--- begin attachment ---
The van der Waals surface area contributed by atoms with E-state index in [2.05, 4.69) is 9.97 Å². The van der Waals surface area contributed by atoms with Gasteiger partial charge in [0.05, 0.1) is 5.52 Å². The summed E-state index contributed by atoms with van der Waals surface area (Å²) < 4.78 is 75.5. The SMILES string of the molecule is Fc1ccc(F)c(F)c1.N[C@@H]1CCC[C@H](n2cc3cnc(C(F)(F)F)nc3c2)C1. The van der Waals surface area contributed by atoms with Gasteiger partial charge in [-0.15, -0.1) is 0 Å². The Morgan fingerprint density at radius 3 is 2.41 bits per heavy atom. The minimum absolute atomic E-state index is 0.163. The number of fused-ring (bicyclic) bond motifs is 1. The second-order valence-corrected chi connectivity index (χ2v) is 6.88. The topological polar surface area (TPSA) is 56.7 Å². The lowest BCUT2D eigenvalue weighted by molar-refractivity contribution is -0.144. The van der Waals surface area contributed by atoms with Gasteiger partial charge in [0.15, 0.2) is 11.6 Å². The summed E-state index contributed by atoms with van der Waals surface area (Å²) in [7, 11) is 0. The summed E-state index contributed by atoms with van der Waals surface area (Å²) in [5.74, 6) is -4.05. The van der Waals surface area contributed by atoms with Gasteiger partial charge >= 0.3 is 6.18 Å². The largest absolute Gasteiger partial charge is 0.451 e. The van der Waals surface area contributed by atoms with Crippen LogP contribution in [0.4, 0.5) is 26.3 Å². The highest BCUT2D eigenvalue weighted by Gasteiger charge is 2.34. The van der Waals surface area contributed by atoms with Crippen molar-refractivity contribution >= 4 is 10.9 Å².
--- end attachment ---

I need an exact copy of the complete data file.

The van der Waals surface area contributed by atoms with E-state index in [2.05, 4.69) is 9.97 Å². The van der Waals surface area contributed by atoms with Gasteiger partial charge in [0.05, 0.1) is 5.52 Å². The summed E-state index contributed by atoms with van der Waals surface area (Å²) < 4.78 is 75.5. The SMILES string of the molecule is Fc1ccc(F)c(F)c1.N[C@@H]1CCC[C@H](n2cc3cnc(C(F)(F)F)nc3c2)C1. The van der Waals surface area contributed by atoms with Gasteiger partial charge in [-0.15, -0.1) is 0 Å². The Morgan fingerprint density at radius 3 is 2.41 bits per heavy atom. The minimum absolute atomic E-state index is 0.163. The number of fused-ring (bicyclic) bond motifs is 1. The second-order valence-corrected chi connectivity index (χ2v) is 6.88. The topological polar surface area (TPSA) is 56.7 Å². The lowest BCUT2D eigenvalue weighted by molar-refractivity contribution is -0.144. The van der Waals surface area contributed by atoms with Gasteiger partial charge in [0.15, 0.2) is 11.6 Å². The summed E-state index contributed by atoms with van der Waals surface area (Å²) in [7, 11) is 0. The summed E-state index contributed by atoms with van der Waals surface area (Å²) in [5.74, 6) is -4.05. The van der Waals surface area contributed by atoms with Gasteiger partial charge >= 0.3 is 6.18 Å². The largest absolute Gasteiger partial charge is 0.451 e. The van der Waals surface area contributed by atoms with Crippen LogP contribution in [0.4, 0.5) is 26.3 Å². The highest BCUT2D eigenvalue weighted by Gasteiger charge is 2.34. The van der Waals surface area contributed by atoms with Crippen molar-refractivity contribution >= 4 is 10.9 Å².